Wednesday, January 25, 2017

Day 1 At the Intentional Community

We're at an intentional community somewhere in New Mexico.  You're going to hate me, but I'm not going to tell you the name of the place or the location.  I haven't met my main contact yet, and I don't want to expose things about them until I get permission.  It's possible this may not, sorry.

They have an RV space with electric and water.  We're camping here while checking the place out.  Here's the bathroom assigned to the RV spot. 

Now, what I would really like to do is take pictures of all the amazing houses here.  Houses made out of bottles, mud, 'papercrete', a house that looks like a medieval castle, a pyramid, a house with a rocket in the yard, and this is just what I can see from the RV windows because I was asked not to wander around by myself.  As I sit here I hear chickens crowing, and one of the women to welcome me said she has ducks.  ;o;  I feel like I'm home!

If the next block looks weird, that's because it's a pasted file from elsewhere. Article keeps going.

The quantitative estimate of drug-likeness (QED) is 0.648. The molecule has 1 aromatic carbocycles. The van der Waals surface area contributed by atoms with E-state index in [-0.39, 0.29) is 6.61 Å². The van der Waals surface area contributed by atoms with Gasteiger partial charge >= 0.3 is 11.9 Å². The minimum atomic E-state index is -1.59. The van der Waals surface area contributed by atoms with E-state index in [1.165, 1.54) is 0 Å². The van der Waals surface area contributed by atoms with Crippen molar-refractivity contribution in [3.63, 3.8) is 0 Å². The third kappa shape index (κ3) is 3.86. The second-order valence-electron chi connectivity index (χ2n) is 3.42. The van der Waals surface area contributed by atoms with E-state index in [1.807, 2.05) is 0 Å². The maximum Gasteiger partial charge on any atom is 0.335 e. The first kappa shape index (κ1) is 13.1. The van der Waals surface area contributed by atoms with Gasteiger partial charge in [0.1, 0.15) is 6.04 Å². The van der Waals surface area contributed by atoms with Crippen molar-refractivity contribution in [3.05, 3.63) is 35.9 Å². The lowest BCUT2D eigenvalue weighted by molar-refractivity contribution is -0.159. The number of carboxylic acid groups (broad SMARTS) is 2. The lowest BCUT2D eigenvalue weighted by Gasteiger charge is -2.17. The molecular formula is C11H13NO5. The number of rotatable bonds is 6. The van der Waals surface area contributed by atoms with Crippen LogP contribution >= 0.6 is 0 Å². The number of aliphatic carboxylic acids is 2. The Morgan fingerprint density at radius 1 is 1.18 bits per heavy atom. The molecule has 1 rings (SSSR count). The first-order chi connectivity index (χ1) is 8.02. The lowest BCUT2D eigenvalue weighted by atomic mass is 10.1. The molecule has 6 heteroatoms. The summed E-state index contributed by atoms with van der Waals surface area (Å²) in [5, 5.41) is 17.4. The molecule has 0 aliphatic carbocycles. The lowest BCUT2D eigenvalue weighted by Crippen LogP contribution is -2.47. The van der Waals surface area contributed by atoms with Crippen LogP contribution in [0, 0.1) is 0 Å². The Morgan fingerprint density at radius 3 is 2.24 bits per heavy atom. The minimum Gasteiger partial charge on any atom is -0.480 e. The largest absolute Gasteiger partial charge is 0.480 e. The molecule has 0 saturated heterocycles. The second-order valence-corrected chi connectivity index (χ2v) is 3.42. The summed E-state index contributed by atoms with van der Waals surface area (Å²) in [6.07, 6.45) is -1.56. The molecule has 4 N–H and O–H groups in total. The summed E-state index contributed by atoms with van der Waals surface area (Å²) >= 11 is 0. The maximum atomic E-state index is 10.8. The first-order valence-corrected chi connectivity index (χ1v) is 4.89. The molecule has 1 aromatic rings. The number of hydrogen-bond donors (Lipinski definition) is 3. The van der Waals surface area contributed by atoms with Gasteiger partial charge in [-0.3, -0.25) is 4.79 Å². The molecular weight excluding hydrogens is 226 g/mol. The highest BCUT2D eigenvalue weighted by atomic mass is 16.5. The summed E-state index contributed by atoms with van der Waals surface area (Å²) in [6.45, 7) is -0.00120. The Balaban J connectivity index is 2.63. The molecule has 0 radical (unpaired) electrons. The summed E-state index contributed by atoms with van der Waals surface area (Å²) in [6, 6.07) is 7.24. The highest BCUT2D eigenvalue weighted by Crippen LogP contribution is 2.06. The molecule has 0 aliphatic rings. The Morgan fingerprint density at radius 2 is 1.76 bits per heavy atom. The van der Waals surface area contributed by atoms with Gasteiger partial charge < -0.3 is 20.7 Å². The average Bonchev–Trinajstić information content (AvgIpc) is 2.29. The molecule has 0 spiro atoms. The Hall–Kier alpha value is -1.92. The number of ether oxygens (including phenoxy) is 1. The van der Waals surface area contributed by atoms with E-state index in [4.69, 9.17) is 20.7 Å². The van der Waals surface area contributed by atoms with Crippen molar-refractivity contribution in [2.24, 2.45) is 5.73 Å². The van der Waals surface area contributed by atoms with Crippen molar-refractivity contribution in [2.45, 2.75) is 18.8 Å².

Communities like these get lots of prospective members visiting.  I understand that there's not many people around to hold our hands and so forth.  I'm very lucky that a woman I emailed with was kind enough to show me her house and tell me more about things.  She has a 'normal' house, a modular home that she bought from the next town over. 

Behind her house is a half built foundation and an RV sewer, electric, and water.  This plot is available for a new member, and I thought MINE!!  The people who were building on it passed away.  (But we think we found something even better right across from her.)